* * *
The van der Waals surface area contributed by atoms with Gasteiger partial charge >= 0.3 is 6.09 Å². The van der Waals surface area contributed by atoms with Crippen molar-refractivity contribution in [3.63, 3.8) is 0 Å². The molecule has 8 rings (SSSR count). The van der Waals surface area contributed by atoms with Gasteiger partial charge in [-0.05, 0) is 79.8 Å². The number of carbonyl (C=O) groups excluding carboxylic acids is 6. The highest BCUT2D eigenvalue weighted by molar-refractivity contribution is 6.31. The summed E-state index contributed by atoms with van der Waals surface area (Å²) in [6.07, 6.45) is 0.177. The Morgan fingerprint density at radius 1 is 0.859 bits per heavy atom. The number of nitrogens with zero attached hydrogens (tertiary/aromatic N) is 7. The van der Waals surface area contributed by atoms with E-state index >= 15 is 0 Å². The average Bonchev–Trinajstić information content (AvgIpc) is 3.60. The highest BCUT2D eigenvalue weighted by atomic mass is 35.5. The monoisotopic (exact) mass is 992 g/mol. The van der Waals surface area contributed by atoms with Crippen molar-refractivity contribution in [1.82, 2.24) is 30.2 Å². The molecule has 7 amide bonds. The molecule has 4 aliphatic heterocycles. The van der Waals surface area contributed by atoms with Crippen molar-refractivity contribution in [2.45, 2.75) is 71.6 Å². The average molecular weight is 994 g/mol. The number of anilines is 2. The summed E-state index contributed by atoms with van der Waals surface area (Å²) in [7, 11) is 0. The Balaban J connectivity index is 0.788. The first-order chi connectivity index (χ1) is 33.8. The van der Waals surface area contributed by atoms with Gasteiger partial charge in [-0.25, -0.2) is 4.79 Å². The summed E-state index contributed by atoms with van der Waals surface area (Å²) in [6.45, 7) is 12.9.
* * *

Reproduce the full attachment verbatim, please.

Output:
The van der Waals surface area contributed by atoms with Gasteiger partial charge >= 0.3 is 6.09 Å². The van der Waals surface area contributed by atoms with Crippen molar-refractivity contribution in [3.63, 3.8) is 0 Å². The molecule has 8 rings (SSSR count). The van der Waals surface area contributed by atoms with Gasteiger partial charge in [-0.05, 0) is 79.8 Å². The number of carbonyl (C=O) groups excluding carboxylic acids is 6. The highest BCUT2D eigenvalue weighted by molar-refractivity contribution is 6.31. The summed E-state index contributed by atoms with van der Waals surface area (Å²) in [6.07, 6.45) is 0.177. The Morgan fingerprint density at radius 1 is 0.859 bits per heavy atom. The number of nitrogens with zero attached hydrogens (tertiary/aromatic N) is 7. The van der Waals surface area contributed by atoms with E-state index >= 15 is 0 Å². The average Bonchev–Trinajstić information content (AvgIpc) is 3.60. The highest BCUT2D eigenvalue weighted by atomic mass is 35.5. The monoisotopic (exact) mass is 992 g/mol. The van der Waals surface area contributed by atoms with Crippen molar-refractivity contribution in [1.82, 2.24) is 30.2 Å². The molecule has 7 amide bonds. The molecule has 4 aliphatic heterocycles. The van der Waals surface area contributed by atoms with Crippen molar-refractivity contribution in [2.45, 2.75) is 71.6 Å². The average molecular weight is 994 g/mol. The number of anilines is 2. The summed E-state index contributed by atoms with van der Waals surface area (Å²) in [7, 11) is 0. The Balaban J connectivity index is 0.788. The first-order chi connectivity index (χ1) is 33.8. The van der Waals surface area contributed by atoms with Gasteiger partial charge in [-0.25, -0.2) is 4.79 Å². The summed E-state index contributed by atoms with van der Waals surface area (Å²) in [6.45, 7) is 12.9.